The Role of Judiciary Systems and Internet Governance (WS162)

Session: Access & Diversity

7 Dec 2016 - 10:00 to 11:30

#igf2016

Report

[Read more session reports and live updates from the 11th Internet Governance Forum]

The session organised by UNESCO in coordination with Freedom of Expression Rapporteurs, and Regional Human Rights Courts, examines the role of the Judiciary System in addressing new challenges of the Internet and freedom of expression, such as the relationship between governments and the social media.

Mr Guilherme Canela, coordinator communication and information sector, UNESCO, moderated the session ans started by thanking the IGF secretariat for accepting their work and the government of Sweden for funding their activities. He mentioned that four years ago, UNESCO and two Special rapporteurs for the UN Mr Frank Rue and Ms Cataina Botero met, and due to the number of internet related court cases, expressed concern about the judicial system and freedom of expression. They suggested that they could help and he stated that they have trained 3,500 operators of judiciary systems in 23 countries.

Mr Toby Mendel, executive director of the Centre for Law and Democracy, Canada, presented the challenges of legal professionals, as observed in his centre that focuses on democracy and freedom of expression and also train legal professionals. He noted that judges face the following challenges related to internet matters:

  • They are not digitally good
  • They do not understand the technical implications of their decisions
  • They may not know the alternative option

He cited a case where six judges did not know the importance of YouTube and blocked its’ use in Pakistan for 5 years because of a single video.

Ms Catalina Botero, special rapporteur for freedom of expression for the Inter-American Commission on Human Rights (IACHR) - joining via video - admitted that the Internet has knowledge and culture but also abuses of power and corruption. She insisted that everybody using the Internet must be free to communicate and receive information, so judges must be careful when taking decisions that can prevent millions of people from having access to information. She mentioned the right to be forgotten as primordial.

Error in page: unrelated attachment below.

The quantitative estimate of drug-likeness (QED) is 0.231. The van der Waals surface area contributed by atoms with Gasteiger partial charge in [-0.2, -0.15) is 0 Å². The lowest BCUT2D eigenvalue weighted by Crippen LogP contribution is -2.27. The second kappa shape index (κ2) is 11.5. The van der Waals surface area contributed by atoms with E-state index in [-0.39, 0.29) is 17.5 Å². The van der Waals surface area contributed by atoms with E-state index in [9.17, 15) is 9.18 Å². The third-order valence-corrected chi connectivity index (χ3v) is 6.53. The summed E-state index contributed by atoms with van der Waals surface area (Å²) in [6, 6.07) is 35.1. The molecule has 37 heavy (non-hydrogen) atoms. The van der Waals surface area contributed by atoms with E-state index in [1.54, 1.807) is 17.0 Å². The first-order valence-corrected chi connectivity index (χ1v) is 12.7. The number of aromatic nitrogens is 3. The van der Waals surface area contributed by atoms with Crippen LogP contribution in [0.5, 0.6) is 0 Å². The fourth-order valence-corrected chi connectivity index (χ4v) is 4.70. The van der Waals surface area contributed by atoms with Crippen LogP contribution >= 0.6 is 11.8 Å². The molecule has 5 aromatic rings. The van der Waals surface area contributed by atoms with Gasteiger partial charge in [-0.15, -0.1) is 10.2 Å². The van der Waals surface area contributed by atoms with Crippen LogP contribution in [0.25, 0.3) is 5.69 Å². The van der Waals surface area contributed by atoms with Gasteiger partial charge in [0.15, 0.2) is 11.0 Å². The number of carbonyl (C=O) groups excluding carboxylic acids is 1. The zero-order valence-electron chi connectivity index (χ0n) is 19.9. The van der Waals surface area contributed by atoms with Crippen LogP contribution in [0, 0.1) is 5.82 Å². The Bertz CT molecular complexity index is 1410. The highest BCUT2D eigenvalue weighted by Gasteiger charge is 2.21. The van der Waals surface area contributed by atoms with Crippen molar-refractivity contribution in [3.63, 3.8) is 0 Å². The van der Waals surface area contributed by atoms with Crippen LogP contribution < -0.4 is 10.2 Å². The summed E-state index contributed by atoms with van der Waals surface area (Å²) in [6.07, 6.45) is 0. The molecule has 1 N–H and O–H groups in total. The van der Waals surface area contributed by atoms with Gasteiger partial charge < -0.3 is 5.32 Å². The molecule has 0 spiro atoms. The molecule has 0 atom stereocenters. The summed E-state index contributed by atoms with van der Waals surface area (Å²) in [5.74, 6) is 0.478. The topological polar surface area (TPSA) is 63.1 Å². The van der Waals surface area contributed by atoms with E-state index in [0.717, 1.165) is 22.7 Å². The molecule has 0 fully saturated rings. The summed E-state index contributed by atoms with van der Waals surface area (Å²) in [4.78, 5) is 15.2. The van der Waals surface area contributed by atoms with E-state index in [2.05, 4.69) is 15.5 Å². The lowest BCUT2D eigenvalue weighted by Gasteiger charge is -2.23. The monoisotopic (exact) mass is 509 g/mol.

Ms Hawley Johnson, Project Manager, Columbia University Global Freedom of Expression, presented a database containing case analyses from different parts of the world. The Spanish language version was developed in collaboration with UNESCO and Catalina Botero. She added that the aim is to enable people to access the database and see how similar cases are handled elsewhere. The English site hosts 800 cases from 110 countries and the Spanish site hosts 170 cases from 16 countries in Latin America, as well as seminal international cases. She concluded that the objective is to help national courts keep pace with international standards.

Mr Edison Lanza, special rapporteur for freedom of expression, Organization of American Statestalked about Brazil and the role of the judiciary. He stated that Brazil approved the Brazilian Internet Bill that supported freedom of expression but this was later on challenged by the judiciary. He mentioned that the blocking of WhatsApp in Brazil was a violation of the fundamental freedom of speech in the internet bill. He proposed that the Internet regulation should be taught in law schools to address these challenges.

Mr Marcello Leonardi, from Google, explained how judicial decisions interfere with Internet governance. He stated that Brazil has over 3,000 cases with Google and that he has noted that judges are out to solve specific problems and do not understand the implications of their decisions. He mentioned a case where a court ordered Google to disclose the accounts of all android users within 500 yards of a crime.  He concluded at all times and in all countries an eye must be kept on such decisions.

by Foncham Denis Doh, Internet Society Cameroon

 

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